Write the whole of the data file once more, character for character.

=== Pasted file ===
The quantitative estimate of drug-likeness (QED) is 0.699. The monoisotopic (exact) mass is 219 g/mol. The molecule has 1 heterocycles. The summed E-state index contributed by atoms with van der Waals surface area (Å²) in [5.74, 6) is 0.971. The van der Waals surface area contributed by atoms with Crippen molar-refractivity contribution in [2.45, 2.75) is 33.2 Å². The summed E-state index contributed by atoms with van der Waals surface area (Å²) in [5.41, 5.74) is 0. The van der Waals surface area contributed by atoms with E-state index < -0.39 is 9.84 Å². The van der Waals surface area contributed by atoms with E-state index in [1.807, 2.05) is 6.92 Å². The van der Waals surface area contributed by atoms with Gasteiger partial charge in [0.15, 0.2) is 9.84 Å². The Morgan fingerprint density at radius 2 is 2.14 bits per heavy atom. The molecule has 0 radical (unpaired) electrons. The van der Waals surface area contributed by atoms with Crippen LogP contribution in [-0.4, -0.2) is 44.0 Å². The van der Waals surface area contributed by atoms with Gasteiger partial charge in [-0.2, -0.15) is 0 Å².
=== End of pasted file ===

The quantitative estimate of drug-likeness (QED) is 0.699. The monoisotopic (exact) mass is 219 g/mol. The molecule has 1 heterocycles. The summed E-state index contributed by atoms with van der Waals surface area (Å²) in [5.74, 6) is 0.971. The van der Waals surface area contributed by atoms with Crippen molar-refractivity contribution in [2.45, 2.75) is 33.2 Å². The summed E-state index contributed by atoms with van der Waals surface area (Å²) in [5.41, 5.74) is 0. The van der Waals surface area contributed by atoms with E-state index < -0.39 is 9.84 Å². The van der Waals surface area contributed by atoms with E-state index in [1.807, 2.05) is 6.92 Å². The van der Waals surface area contributed by atoms with Gasteiger partial charge in [0.15, 0.2) is 9.84 Å². The Morgan fingerprint density at radius 2 is 2.14 bits per heavy atom. The molecule has 0 radical (unpaired) electrons. The van der Waals surface area contributed by atoms with Crippen LogP contribution in [-0.4, -0.2) is 44.0 Å². The van der Waals surface area contributed by atoms with Gasteiger partial charge in [-0.2, -0.15) is 0 Å².